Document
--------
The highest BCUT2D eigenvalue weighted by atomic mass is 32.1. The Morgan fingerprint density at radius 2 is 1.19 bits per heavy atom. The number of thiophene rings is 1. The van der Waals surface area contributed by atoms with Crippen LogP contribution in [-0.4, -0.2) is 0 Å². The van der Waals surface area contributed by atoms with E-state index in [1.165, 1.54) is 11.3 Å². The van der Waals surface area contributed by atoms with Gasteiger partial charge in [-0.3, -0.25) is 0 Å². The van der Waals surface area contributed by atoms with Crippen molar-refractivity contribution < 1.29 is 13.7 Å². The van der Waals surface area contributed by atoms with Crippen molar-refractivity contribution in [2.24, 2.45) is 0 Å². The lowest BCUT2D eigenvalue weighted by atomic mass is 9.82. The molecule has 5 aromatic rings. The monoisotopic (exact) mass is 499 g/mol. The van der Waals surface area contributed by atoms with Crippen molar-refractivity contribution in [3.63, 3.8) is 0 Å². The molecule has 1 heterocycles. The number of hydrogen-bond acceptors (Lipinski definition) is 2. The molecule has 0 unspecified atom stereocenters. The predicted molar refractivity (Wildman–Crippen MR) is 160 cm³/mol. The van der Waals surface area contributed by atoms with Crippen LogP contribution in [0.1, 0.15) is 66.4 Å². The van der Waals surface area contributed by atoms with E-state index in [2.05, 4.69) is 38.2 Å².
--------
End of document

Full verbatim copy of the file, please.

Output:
The highest BCUT2D eigenvalue weighted by atomic mass is 32.1. The Morgan fingerprint density at radius 2 is 1.19 bits per heavy atom. The number of thiophene rings is 1. The van der Waals surface area contributed by atoms with Crippen LogP contribution in [-0.4, -0.2) is 0 Å². The van der Waals surface area contributed by atoms with E-state index in [1.165, 1.54) is 11.3 Å². The van der Waals surface area contributed by atoms with Gasteiger partial charge in [-0.3, -0.25) is 0 Å². The van der Waals surface area contributed by atoms with Crippen molar-refractivity contribution < 1.29 is 13.7 Å². The van der Waals surface area contributed by atoms with Crippen molar-refractivity contribution in [2.24, 2.45) is 0 Å². The lowest BCUT2D eigenvalue weighted by atomic mass is 9.82. The molecule has 5 aromatic rings. The monoisotopic (exact) mass is 499 g/mol. The van der Waals surface area contributed by atoms with Crippen molar-refractivity contribution in [3.63, 3.8) is 0 Å². The molecule has 1 heterocycles. The number of hydrogen-bond acceptors (Lipinski definition) is 2. The molecule has 0 unspecified atom stereocenters. The predicted molar refractivity (Wildman–Crippen MR) is 160 cm³/mol. The van der Waals surface area contributed by atoms with Crippen LogP contribution in [0.1, 0.15) is 66.4 Å². The van der Waals surface area contributed by atoms with E-state index in [2.05, 4.69) is 38.2 Å².